It really depends on how you measure it.
Our new research associate, Diana Horvath, and I wanted to see whether the current high rates of inflation were hurting the poor more than the rich or vice versa. Indeed, researchers at the Bureau of Labor Statistics did such an exercise for the period 2003-2018. They found that because of differences in spending patterns the average annual increase in the Consumer Price Index for All Urban Consumers (CPI-U) for the lowest income quartile was 2.25% compared to 1.97% for the highest income quartile.
Since we don’t have access to the detailed data used by the BLS researchers, our plan was to focus on the price increases for the eight high-level categories in the CPI-U, using inflation data for June 2022 (see Table 1). (Although inflation has moderated somewhat since then, it remains very high.) The idea was to see whether or not low-income households spent more on, say, food and beverages and on transportation – categories with very high rates of price increase – than their high-income counterparts and therefore were hurt more by the current bout of inflation.
Spending data come from the 2020 Consumer Expenditure Survey (CEX), which reports annual expenditures by income quintiles. The CPI and CEX categories don’t quite line up perfectly, but, with a little rearrangement, it is possible to fit most of the CEX spending into one of the CPI bins. The major exception is “Savings for Retirement,” which includes contributions to Social Security and other retirement plans plus a few other items and does not correspond to anything in the CPI basket of goods and services. This category shows the expected pattern that higher income households save more (see Figure 1).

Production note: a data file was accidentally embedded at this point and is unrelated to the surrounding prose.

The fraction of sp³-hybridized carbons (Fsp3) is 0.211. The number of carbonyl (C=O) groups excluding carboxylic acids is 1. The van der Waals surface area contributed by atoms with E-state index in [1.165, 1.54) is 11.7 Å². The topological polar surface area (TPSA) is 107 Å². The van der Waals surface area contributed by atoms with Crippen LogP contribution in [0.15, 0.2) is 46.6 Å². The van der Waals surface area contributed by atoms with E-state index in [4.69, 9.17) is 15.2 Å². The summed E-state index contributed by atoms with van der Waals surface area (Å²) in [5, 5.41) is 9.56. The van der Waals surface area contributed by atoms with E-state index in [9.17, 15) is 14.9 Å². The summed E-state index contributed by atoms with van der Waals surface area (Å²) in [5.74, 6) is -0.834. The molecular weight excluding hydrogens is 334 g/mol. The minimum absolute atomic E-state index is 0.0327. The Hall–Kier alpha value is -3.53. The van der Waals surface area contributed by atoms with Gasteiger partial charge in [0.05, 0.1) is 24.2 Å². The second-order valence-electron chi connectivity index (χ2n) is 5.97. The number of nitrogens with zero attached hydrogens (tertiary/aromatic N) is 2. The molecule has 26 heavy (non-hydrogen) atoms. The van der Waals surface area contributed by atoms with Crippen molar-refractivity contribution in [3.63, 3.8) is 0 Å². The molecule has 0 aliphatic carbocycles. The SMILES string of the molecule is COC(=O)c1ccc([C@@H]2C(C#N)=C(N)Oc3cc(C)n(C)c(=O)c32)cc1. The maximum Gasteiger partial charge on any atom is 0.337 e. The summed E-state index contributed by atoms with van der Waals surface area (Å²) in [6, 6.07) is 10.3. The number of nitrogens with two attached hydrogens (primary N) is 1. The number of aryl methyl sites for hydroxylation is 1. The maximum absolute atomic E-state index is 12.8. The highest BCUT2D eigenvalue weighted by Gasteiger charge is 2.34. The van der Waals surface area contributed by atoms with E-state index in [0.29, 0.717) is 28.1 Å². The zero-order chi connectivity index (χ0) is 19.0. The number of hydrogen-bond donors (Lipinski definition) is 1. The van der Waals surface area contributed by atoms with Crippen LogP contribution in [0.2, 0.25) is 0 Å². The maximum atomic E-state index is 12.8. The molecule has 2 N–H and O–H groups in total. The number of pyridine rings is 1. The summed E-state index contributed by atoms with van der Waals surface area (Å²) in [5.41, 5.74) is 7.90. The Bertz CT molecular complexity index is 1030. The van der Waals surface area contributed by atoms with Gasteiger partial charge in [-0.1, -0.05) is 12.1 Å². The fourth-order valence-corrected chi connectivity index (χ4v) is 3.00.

Ok, you say, ignore the retirement-contribution component of CEX expenditures and simply look at how the rest is distributed among the CPI categories. Mechanically, that exercise is easy to do (as described in our issue brief). What you find is that the spending patterns of low-, middle-, and high-income households look quite similar. All households spend about 15 percent of their budgets on food and beverages, 38-42 percent on housing, and 16-20 percent on transportation; other categories also look quite similar (see Table 2).
Given the similarity in spending patterns, it is not surprising that the inflation experienced by the three groups looks very similar (see Table 3).
As a check on our methodology, we used our crude procedure to replicate the numbers from the BLS study for 2003-2018. The results are similar: the overall annual average increase is very close and the lowest-income households experienced higher inflation than the highest (see Table 4).
The thing that we find hard to wrap our head around is that the rich spend only 79 percent of their after-income-tax resources on items included in the CPI-U, while the poor spend 95 percent. So, yes, the inflation experience of high- and low-income households is not that different on the items that they purchase, but the low-income households spend virtually all their resources on inflation-affected items while the high-income spend a significantly smaller share on those items. Therefore, one could argue that at least on the expenditure side, the wealthy are much less affected than the low income by current high inflation. Of course, in a lifecycle sense, savings are exposed to inflation eventually when they are spent. But savers have time to shift their consumption patterns in preparation for these eventual impacts, an advantage unavailable to those forced to spend today.